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A first-time homebuyer's guide to energy efficiency

Marc Lefkowitz  |  01/04/18 @ 1:00pm  |  Posted in Home efficiency

On this frigid #TBT we look back on a personal story of home energy improvement. This series of posts follow a first time homeowner as he navigates the ins and outs of energy efficiency inside his family’s century home. Drafty and cold in the winter, he set out to do something meaningful about the energy literally flying out the window, walls, and up the chimney.

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The three-part series follows his discoveries like what to look for in a home energy test, how to weigh the greenest insulation options, and more.

Part one opens with our enthused blogger finding out about something called a home energy audit. The professionals arrive with the equipment, like an infrared camera, to locate exactly where his home needs the most improvement.

Armed with this knowledge, he decides on how to balance cost, environmental benefit and safety for his family in the work ahead. He totally geeks out on insulation, but pulls it together to watch his hard-earned money go into a plan. He gains a new appreciation for how a house works.

Finally, it’s decision time and installation begins. In the aftermath, he learns a few things for the next phase in the journey.

Lessons learned? Here are some take aways from each post:

Part One—"How to Get the Most Bang for Your Home Energy Improvement Buck"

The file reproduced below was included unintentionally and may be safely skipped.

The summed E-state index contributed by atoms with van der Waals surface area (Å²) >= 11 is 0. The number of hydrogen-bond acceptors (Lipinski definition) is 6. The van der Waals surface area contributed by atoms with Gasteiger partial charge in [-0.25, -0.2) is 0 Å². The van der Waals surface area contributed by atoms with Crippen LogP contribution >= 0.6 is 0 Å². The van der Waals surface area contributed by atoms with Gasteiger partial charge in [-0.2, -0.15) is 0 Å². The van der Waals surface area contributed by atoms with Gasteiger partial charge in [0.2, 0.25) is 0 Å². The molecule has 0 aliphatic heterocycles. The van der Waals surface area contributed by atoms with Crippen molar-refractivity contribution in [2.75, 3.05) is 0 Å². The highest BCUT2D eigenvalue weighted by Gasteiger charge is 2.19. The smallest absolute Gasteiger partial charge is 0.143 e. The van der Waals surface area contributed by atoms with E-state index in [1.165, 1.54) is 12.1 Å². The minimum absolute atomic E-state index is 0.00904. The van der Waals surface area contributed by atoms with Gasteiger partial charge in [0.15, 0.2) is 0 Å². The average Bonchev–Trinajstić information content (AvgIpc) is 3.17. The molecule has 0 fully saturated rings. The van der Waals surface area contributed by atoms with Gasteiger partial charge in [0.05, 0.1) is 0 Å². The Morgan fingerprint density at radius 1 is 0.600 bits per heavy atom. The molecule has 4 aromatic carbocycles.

“After seeing the blower door test and infrared camera, I'm convinced that if we don't act, if we don't get serious about plugging the leaks with caulk and slowing the transfer of air with insulation, we're throwing our son's college education money out the window.”

“It's hard for most of us middle incomers to shell out thousands of dollars, even with partial reimbursement, and a payback on energy bills that could be 10 years. We're faced with a real (difficult) situation.”

Part Two— "What Goes Into a Home Insulation Decision"

“We've all heard the reasons for insulating our homes—buildings are the main culprit (40%) in our consumptive energy use. Insulation is a place where we can intervene. To me, it may be the single most empowering "local" action in my quest to lighten my ecological footprint. But, looking for what insulation works best with an existing home, the process is long and fraught with trade offs.”

Part Three—"Air Sealing and Insulating Our House: The Big Day Has Arrived."

“This week we had a contractor start working. We're doing the project in two phases—to fit with our financing. We're air sealing and insulating the attic and basement now, and the walls of the whole house later. And, boy, am I glad we did, because we're already seeing an impact.”

The Afterword

“We did figure out how long it will take to pay the bill for the work with the energy saved. It made the case to borrow a few thousand dollars seem less risky. Making our home more comfortable was another tangible goal. In that regard, we have not been disappointed.”

More Reading

“Help Me Understand Home Insulation”

Houses have the equivalent of a “miles per gallon” rating

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David G
4 years ago

I did this ten years ago and got back most of the costs. We must get the Ohio legislature to fund insulation and weatherization.

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